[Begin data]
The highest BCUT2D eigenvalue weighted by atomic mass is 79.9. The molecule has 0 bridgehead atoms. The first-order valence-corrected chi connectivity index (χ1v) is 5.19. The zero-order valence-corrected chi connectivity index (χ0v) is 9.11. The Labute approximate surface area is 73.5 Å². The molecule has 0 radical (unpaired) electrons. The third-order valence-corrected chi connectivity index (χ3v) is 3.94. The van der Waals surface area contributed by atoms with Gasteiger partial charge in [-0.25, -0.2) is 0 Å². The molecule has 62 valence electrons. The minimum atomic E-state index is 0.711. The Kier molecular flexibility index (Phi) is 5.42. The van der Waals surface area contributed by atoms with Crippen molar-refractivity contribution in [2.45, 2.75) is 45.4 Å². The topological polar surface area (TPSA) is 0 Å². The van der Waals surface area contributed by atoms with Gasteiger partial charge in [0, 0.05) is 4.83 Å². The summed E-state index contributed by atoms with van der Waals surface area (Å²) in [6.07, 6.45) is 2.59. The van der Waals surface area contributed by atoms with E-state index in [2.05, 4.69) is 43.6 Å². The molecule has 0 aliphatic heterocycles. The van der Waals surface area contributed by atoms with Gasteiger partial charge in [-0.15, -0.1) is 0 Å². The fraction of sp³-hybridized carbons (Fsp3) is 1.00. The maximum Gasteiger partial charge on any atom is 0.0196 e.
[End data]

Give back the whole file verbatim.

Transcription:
The highest BCUT2D eigenvalue weighted by atomic mass is 79.9. The molecule has 0 bridgehead atoms. The first-order valence-corrected chi connectivity index (χ1v) is 5.19. The zero-order valence-corrected chi connectivity index (χ0v) is 9.11. The Labute approximate surface area is 73.5 Å². The molecule has 0 radical (unpaired) electrons. The third-order valence-corrected chi connectivity index (χ3v) is 3.94. The van der Waals surface area contributed by atoms with Gasteiger partial charge in [-0.25, -0.2) is 0 Å². The molecule has 62 valence electrons. The minimum atomic E-state index is 0.711. The Kier molecular flexibility index (Phi) is 5.42. The van der Waals surface area contributed by atoms with Crippen molar-refractivity contribution in [2.45, 2.75) is 45.4 Å². The topological polar surface area (TPSA) is 0 Å². The van der Waals surface area contributed by atoms with Gasteiger partial charge in [0, 0.05) is 4.83 Å². The summed E-state index contributed by atoms with van der Waals surface area (Å²) in [6.07, 6.45) is 2.59. The van der Waals surface area contributed by atoms with E-state index in [2.05, 4.69) is 43.6 Å². The molecule has 0 aliphatic heterocycles. The van der Waals surface area contributed by atoms with Gasteiger partial charge in [-0.15, -0.1) is 0 Å². The fraction of sp³-hybridized carbons (Fsp3) is 1.00. The maximum Gasteiger partial charge on any atom is 0.0196 e.